Jean's modesty makes it easy for him to minimize his own accomplishments. "If people are saying I am good, it is nice to hear. But to play good hockey you must be lucky to be born with ability. Then you work hard at it the rest of the time. I work hard for my job and I think this team is good one. We are big happy family here."
Beliveau should be a member of the big happy family for the next ten years. As a drawing power second only to Richard (who, at 34, may expect to play two or three more seasons at the most), Beliveau could earn over $25,000 this season, not including the $10000 he is reportedly pulling in for his role as a sort of roving good-will ambassador for a Montreal brewery. He and his pretty wife Elsie have recently moved into a new house and one of their present off-duty preoccupations is the selection of a suite of furniture—a three-year overdue gift from the club management which took this method of showing him its appreciation for consenting to a Montreal try-out while he was still playing for Quebec. Less distinguished prospects on trial receive a flat payment of $100 a game.
When Les Canadiens in their red uniforms with royal blue and white trim skate out on the Forum ice to the applause from the most knowledgeable and enthusiastic audience in all sport, the autograph hunters seek out Richard first and then Beliveau. Quite in keeping with their different personalities, Richard, during this brief lull before the battle, retains his usual serious scowl. Beliveau gives his admirers a faint smile. The game under way, they remain individually different although working for the same cause. "With Maurice," said Managing Director Selke, "his moves are powered by instinctive reflexes. Maurice can't learn from lectures. He does everything by instinct and with sheer power. Beliveau, on the other hand, is probably the classiest hockey player I've ever seen. He has a flair for giving you his hockey as a master showman. He is a perfect coach's hockey player because he studies and learns. He's moving and planning all the time, thinking out the play required for each situation. The difference between the two best hockey players in the game today is simply this: Beliveau is a perfectionist, Richard is an opportunist."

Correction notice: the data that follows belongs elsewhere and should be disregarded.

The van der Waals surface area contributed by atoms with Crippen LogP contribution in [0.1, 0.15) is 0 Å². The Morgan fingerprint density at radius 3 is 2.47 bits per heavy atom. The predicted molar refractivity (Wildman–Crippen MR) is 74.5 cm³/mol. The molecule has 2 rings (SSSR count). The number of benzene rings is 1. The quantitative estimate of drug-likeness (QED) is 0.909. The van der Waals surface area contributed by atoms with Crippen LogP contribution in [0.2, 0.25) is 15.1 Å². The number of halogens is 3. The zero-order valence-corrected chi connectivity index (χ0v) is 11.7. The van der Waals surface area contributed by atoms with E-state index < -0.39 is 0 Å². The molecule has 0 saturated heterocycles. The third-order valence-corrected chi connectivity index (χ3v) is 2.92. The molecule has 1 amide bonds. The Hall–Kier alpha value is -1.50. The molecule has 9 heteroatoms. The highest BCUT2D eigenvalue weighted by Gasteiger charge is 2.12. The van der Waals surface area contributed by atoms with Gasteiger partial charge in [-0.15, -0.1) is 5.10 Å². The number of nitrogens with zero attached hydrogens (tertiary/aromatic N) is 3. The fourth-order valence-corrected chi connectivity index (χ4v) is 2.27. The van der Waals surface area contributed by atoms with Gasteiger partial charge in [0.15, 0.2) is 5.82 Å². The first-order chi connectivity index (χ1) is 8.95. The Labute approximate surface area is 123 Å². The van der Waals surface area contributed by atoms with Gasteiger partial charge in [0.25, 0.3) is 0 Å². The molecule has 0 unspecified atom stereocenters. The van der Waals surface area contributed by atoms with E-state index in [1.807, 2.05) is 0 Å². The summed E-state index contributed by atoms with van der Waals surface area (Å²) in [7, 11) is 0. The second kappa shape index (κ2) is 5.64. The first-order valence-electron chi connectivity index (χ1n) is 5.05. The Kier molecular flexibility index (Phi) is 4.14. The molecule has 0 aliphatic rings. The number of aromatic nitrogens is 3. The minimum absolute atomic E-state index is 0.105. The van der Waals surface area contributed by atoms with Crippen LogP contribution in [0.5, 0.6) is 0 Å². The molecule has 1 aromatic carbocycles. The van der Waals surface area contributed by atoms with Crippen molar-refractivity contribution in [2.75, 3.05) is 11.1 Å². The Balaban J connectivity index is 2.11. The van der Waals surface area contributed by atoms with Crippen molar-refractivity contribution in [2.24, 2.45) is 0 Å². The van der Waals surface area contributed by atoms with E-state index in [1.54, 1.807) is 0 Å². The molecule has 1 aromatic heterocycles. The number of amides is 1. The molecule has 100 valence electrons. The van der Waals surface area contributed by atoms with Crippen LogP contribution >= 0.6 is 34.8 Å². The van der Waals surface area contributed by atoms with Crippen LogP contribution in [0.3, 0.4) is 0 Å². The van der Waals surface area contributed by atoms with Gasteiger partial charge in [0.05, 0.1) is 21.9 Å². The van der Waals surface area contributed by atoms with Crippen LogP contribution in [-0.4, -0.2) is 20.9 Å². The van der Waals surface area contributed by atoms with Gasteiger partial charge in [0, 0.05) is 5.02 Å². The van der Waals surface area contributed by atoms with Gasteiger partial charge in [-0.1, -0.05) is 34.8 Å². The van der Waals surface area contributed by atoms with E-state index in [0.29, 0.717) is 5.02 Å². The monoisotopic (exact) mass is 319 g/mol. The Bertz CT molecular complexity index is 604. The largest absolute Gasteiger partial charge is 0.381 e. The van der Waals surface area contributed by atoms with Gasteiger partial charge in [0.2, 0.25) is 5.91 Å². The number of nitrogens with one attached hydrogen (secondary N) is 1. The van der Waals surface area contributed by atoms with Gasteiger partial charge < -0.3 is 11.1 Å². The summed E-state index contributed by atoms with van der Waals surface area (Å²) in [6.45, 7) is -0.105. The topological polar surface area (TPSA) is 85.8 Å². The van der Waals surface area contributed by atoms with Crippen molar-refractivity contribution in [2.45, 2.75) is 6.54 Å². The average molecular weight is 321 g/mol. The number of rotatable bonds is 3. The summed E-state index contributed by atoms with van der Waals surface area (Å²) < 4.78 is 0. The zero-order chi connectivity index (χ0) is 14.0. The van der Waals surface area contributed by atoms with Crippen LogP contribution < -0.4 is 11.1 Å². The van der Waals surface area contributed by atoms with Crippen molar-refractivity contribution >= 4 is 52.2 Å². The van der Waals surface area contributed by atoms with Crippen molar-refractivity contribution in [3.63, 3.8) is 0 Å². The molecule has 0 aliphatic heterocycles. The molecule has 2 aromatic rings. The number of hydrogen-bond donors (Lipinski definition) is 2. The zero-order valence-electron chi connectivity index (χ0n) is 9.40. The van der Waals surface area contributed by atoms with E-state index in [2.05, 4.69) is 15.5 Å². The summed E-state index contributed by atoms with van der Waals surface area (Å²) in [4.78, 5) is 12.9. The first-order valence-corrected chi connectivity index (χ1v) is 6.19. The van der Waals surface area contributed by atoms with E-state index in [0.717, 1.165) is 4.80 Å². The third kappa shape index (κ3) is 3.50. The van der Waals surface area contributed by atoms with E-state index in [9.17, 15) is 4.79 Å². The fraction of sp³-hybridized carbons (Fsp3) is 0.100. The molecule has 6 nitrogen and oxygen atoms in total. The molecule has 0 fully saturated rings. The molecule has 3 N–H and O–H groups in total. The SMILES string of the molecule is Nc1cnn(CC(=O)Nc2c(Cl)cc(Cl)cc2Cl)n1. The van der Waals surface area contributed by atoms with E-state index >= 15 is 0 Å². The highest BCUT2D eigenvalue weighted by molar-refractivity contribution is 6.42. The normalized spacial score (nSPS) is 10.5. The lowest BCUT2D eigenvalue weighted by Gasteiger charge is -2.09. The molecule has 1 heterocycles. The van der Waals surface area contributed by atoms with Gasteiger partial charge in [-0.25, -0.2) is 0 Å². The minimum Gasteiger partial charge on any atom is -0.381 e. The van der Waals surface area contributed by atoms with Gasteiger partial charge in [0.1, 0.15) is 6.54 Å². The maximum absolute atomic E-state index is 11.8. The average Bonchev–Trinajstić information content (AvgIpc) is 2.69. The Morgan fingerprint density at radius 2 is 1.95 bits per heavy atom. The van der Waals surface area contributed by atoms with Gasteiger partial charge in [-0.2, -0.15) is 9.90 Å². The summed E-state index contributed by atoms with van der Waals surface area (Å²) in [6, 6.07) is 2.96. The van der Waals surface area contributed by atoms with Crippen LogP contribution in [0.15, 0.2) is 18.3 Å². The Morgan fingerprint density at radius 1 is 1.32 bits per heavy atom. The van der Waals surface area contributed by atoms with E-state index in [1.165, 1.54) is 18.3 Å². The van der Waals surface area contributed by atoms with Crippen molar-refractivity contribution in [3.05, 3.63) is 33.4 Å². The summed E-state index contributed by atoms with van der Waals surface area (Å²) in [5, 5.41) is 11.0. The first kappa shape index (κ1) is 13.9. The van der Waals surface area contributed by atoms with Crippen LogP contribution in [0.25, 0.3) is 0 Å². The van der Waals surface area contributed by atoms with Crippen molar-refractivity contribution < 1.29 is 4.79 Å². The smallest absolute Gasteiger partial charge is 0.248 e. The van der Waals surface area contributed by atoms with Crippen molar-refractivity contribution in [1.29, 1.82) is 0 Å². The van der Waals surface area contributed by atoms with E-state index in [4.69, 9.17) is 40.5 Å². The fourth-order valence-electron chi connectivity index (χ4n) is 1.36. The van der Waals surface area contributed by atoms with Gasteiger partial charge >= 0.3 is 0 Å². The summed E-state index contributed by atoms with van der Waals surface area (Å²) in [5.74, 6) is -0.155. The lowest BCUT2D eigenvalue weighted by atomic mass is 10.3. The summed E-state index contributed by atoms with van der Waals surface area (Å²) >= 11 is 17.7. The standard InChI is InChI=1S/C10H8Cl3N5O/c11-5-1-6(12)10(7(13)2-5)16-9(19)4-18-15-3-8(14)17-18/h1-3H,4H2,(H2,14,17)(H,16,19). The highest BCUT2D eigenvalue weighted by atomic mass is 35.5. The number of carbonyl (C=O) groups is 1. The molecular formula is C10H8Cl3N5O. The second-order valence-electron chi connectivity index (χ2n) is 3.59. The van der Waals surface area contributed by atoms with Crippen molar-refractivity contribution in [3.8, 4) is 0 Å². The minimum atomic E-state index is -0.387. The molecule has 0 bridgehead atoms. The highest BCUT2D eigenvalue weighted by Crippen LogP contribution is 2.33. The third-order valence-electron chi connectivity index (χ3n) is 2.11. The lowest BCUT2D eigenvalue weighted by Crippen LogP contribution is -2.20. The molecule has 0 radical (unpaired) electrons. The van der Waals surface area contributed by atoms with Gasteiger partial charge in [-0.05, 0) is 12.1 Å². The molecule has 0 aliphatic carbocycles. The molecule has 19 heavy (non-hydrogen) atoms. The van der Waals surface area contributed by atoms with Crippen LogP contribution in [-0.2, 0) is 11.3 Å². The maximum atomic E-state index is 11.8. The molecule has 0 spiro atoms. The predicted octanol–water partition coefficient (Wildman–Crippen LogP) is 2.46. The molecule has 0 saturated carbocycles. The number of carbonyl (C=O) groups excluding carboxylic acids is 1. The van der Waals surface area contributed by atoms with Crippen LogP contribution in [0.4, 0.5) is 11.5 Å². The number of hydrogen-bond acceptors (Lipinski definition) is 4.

As these classifications clearly suggest, the mannerisms of the two men on the ice are quite different. Richard's fiery and explosive temper has gotten him more than once into a hotbed of trouble. Beliveau, for a time, was just the opposite, and, in fact, during his first year with Les Canadiens he acquired the nickname Gentleman Jean when it was discovered around the league that the new rookie had a distinct aversion to mixing it up. His former coach, Dick Irvin, noticing the change that has come over Beliveau during the last year, says of him now, "Like the other great players in the game, Jean was quick to smarten up when he saw the opposition getting the best of him. He'll never be the type to go around looking for trouble, but now he can be as tough as anybody."
EVERY MAN IS IMPORTANT
Statistics back up Irvin's observations: in the season's first 41 games Beliveau (who scored 23 goals and had 23 assists) racked up 98 minutes in penalties—compared to only 58 minutes in 70 games last season. In the same 41 games this year Richard accounted for only 55 penalty minutes—a seemingly conclusive indication that the Montreal riot of last March left him with a deep sense of mortification, as well as with a fierce determination to keep any further scandal from touching the game he loves and to which he has devoted his life.
Coach Blake naturally believes Richard, Beliveau and Geoffrion will all play major roles in carrying Les Canadiens to the NHL title. But he is quick to point out that his league-leading club is a team of much talent, spread amply from the front line to the nets. "I tell my club," says Blake, "that four or five stars don't make a team. Every one in uniform is important. Take our goalie, Jacques Plante: he has the faculty of stopping the very difficult shots. Doug Harvey and Tom Johnson have very few bad games on defense. They are steady—which is just what a coach wants in a hockey player. Of the forwards, Bert Olmstead and Kenny Mosdell are great team players, and Floyd-Curry does a fine job but he gets little credit. He and Don Marshall are the best penalty killers in the league.
"The rookies are promising too. Claude Provost and Jean-Guy Talbot will make fine National Leaguers in time. So will Henri Richard, whom I've got centering for his brother, Maurice." At 19, the Pocket Rocket is already good—good enough to have earned a spot centering for Maurice and Dickie Moore strictly on his own merits. "He's a little small yet," says Blake, "but with his speed we keep telling him not to try to go through the big opposition defensemen, just go around them." In temperament the younger Richard (who has a capable younger brother, Claude, known as the Vest-Pocket Rocket) is more like Beliveau than he is like brother Maurice; he likes to think things out before making his move. And when he does make his move, Pocket Rocket, like his teammates, moves fast. For Les Canadiens, large as a team, have what Blake refers to as "plenty of leg." They play an offensive type of game, at times a rather wide-open one, but the accent is always on shooting. "We have more fellows with good shots," says Blake, "than any other team in the league. Some people look on us as too old a club. They can say what they want. When our old men stop producing we'll bring up younger fellows who will start producing."